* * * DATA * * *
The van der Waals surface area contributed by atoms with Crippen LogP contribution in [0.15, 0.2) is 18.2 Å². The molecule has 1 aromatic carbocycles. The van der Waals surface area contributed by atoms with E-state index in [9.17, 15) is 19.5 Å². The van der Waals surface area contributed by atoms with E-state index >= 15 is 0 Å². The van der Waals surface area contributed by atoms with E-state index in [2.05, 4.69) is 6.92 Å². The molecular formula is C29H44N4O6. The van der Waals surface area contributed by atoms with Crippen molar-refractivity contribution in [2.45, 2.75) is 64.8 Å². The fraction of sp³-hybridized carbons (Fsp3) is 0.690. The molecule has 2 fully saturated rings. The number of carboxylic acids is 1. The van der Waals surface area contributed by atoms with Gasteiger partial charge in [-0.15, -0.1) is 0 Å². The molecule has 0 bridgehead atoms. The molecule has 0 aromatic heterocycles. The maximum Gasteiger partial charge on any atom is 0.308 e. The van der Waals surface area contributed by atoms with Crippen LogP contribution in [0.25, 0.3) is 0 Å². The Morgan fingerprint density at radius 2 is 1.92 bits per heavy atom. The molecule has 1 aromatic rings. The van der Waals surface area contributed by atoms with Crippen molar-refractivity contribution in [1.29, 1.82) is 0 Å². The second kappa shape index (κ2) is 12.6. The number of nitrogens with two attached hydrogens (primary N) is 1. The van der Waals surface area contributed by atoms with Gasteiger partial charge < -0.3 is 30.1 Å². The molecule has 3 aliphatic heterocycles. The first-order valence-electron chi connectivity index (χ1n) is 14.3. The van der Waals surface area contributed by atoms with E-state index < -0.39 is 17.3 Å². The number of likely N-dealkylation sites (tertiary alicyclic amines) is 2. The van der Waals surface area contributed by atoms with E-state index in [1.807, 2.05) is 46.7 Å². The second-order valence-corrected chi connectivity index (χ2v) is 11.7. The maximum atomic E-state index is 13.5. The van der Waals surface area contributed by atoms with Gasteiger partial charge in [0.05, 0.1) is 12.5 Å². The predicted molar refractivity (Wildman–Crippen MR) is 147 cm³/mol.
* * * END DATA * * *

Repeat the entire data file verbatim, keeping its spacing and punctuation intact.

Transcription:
The van der Waals surface area contributed by atoms with Crippen LogP contribution in [0.15, 0.2) is 18.2 Å². The molecule has 1 aromatic carbocycles. The van der Waals surface area contributed by atoms with E-state index in [9.17, 15) is 19.5 Å². The van der Waals surface area contributed by atoms with E-state index >= 15 is 0 Å². The van der Waals surface area contributed by atoms with E-state index in [2.05, 4.69) is 6.92 Å². The molecular formula is C29H44N4O6. The van der Waals surface area contributed by atoms with Crippen molar-refractivity contribution in [2.45, 2.75) is 64.8 Å². The fraction of sp³-hybridized carbons (Fsp3) is 0.690. The molecule has 2 fully saturated rings. The number of carboxylic acids is 1. The van der Waals surface area contributed by atoms with Gasteiger partial charge in [-0.15, -0.1) is 0 Å². The molecule has 0 bridgehead atoms. The molecule has 0 aromatic heterocycles. The maximum Gasteiger partial charge on any atom is 0.308 e. The van der Waals surface area contributed by atoms with Crippen LogP contribution in [0.25, 0.3) is 0 Å². The Morgan fingerprint density at radius 2 is 1.92 bits per heavy atom. The molecule has 1 aromatic rings. The van der Waals surface area contributed by atoms with Crippen molar-refractivity contribution in [1.29, 1.82) is 0 Å². The second kappa shape index (κ2) is 12.6. The number of nitrogens with two attached hydrogens (primary N) is 1. The van der Waals surface area contributed by atoms with Gasteiger partial charge < -0.3 is 30.1 Å². The molecule has 3 aliphatic heterocycles. The first-order valence-electron chi connectivity index (χ1n) is 14.3. The van der Waals surface area contributed by atoms with E-state index < -0.39 is 17.3 Å². The number of likely N-dealkylation sites (tertiary alicyclic amines) is 2. The van der Waals surface area contributed by atoms with E-state index in [1.807, 2.05) is 46.7 Å². The second-order valence-corrected chi connectivity index (χ2v) is 11.7. The maximum atomic E-state index is 13.5. The van der Waals surface area contributed by atoms with Gasteiger partial charge in [0.05, 0.1) is 12.5 Å². The predicted molar refractivity (Wildman–Crippen MR) is 147 cm³/mol.